We love to sing feel-good praise songs but it is important to sing songs about God’s judgments which also work to humble us and convict us of our pride.  So if we are not deliberate in our congregational worship, those themes will be pretty much non-existent in our regular diet of worship songs.  But there is no question about their presence throughout the Old Testament (especially in the Psalms), and in the New Testament as well.

For example, (Lk. 1:51-55) “He hath shewed strength with His arm; He hath scattered the proud in the imagination of their hearts.  He hath put down the mighty from their seats and exalted them of low degree.  He hath filled the hungry with good things, and the rich He hath sent empty away.  He hath helped His servant Israel, in remembrance of His mercy;  As He spake to our fathers, to Abraham, and to his seed forever.”

Or this passage (Rev; 19:1-5) “And after these things I heard a great voice of much people in heaven, saying, Alleluia; Salvation, and glory, and honour, and power, unto the Lord our God:  For true and righteous are His judgments: for He hath judged the great whore, which did corrupt the earth with her fornication, and hath avenged the blood of His servants at her hand.  And again they said, Alleluia.   And her smoke rose up for ever and ever.  And the four and twenty elders and the four beasts fell down and worshiped God that sat on the throne, saying, Amen; Alleluia.  And a voice came out of the throne, saying, Praise our God, all ye His servants, and ye that fear Him, both small and great.”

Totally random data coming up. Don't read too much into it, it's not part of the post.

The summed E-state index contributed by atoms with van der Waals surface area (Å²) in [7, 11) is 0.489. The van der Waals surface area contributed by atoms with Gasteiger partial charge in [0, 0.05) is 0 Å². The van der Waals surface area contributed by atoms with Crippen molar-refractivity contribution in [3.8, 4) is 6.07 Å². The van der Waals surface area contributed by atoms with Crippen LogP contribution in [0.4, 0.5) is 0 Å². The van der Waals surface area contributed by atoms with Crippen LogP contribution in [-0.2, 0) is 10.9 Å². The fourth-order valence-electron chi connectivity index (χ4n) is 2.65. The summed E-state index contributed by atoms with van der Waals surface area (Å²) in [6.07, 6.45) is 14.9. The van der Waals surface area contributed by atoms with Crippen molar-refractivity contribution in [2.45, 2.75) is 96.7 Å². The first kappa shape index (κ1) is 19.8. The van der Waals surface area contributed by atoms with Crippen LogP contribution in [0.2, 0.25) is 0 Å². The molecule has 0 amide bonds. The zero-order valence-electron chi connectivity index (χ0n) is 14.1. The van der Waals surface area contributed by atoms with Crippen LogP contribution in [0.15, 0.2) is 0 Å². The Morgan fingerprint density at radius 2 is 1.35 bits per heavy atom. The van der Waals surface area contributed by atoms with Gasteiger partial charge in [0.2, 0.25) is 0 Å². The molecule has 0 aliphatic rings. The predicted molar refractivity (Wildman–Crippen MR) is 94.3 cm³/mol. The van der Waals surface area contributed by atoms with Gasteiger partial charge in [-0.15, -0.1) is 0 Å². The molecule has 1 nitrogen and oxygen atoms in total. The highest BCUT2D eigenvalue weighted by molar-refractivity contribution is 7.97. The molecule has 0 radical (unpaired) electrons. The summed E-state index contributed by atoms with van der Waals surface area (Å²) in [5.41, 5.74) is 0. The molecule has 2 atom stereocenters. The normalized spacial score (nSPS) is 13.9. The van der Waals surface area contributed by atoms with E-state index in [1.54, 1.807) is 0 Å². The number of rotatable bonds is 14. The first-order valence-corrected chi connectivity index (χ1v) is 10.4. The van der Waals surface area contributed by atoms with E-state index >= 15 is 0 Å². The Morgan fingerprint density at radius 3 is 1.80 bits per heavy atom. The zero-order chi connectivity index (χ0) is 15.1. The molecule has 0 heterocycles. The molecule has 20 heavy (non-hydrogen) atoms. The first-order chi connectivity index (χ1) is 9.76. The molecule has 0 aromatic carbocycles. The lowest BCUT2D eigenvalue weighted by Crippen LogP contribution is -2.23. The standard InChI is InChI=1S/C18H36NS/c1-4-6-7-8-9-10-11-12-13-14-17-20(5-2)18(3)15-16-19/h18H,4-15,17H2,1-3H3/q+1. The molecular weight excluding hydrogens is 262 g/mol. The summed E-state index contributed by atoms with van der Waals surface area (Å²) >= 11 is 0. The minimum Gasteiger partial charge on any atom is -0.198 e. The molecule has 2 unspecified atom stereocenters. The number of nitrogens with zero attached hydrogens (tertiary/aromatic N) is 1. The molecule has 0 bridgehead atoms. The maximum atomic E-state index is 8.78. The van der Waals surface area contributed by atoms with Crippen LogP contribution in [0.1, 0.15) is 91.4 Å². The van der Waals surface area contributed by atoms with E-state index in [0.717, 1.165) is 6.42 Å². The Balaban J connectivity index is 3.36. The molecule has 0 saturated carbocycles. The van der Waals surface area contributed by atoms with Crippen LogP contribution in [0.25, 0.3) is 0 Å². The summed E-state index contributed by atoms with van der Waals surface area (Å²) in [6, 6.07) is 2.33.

These kinds of hymns are direct reminders of God’s mercy toward us.  We will only know and fully appreciate His goodness, grace, and righteousness when we understand the magnitude of our sin that required His great sacrifice.

Psalm 7:11 says, "God is a just judge…"  That means He is morally right. Everything He does is deliberately orchestrated for His good purpose and is all-together righteous.

Or, can also be sung to the tune of GOD OUR FATHER, WE ADORE THEE.)

God is righteous in His doings,
He is perfect in His ways;
Just is He in all His actions,
And He well deserves our praise.
Righteous was His condemnation,
Righteous His requirement;
For the law had deemed us, sinners,
And for judgment, we were meant.

Oh, how blest the love that spared us,
For the law had judged us dead.
God, to meet the righteous judgment,
Passed it on His Son instead.
Hallelujah! Our Redeemer,
Christ, to God, has purchased us;
Now enjoying His redemption,
We become God’s righteousness.

God is holy in His nature,
Holiness is what He is.
In this way He sanctified us,
Makes our nature one with His.
Spreading from our quickened spirit,
He renews each inward part,
Moving into all our being,
Making home in all our heart.

Oh, how blessed is this process!
It’s the Lord’s life-saving way.
It’s our constant, real experience;
It’s our life from day to day.
As we’re minding just the spirit,
Then the mind is life to us,
And the Lord in us is gaining
Transformation marvelous!

Glory is God’s true expression,
All He is, in full, expressed;
Final stage of our redemption,
Bodily made manifest.
Glory is the consummation
Of this life which sanctifies;
Our complete transfiguration
Is the goal which life supplies.

’Tis for this we wait, expecting
To be raptured, glorified.
Then the earth will see God’s fullness;
Christ completely testified.
We fore’er will just express Him,
Nature will rejoice to see
All the sons of God in glory
Manifested finally.

By His mercy, we’re selected,
Ours a glorious destiny.
Not by running, nor by willing,
But through God’s own sovereignty.
Once we were wild olive branches,
Now the root and fat partake,
Grafted in, rejoice together,
Growing for the kingdom’s sake.

As we’re daily in this process
And by life are sanctified,
How we thank Him for the blessing
Of the church life He’s supplied.
Here God is our full enjoyment,
Practical and real to us;
Sons we are, and heirs together,
In the church life, glorious!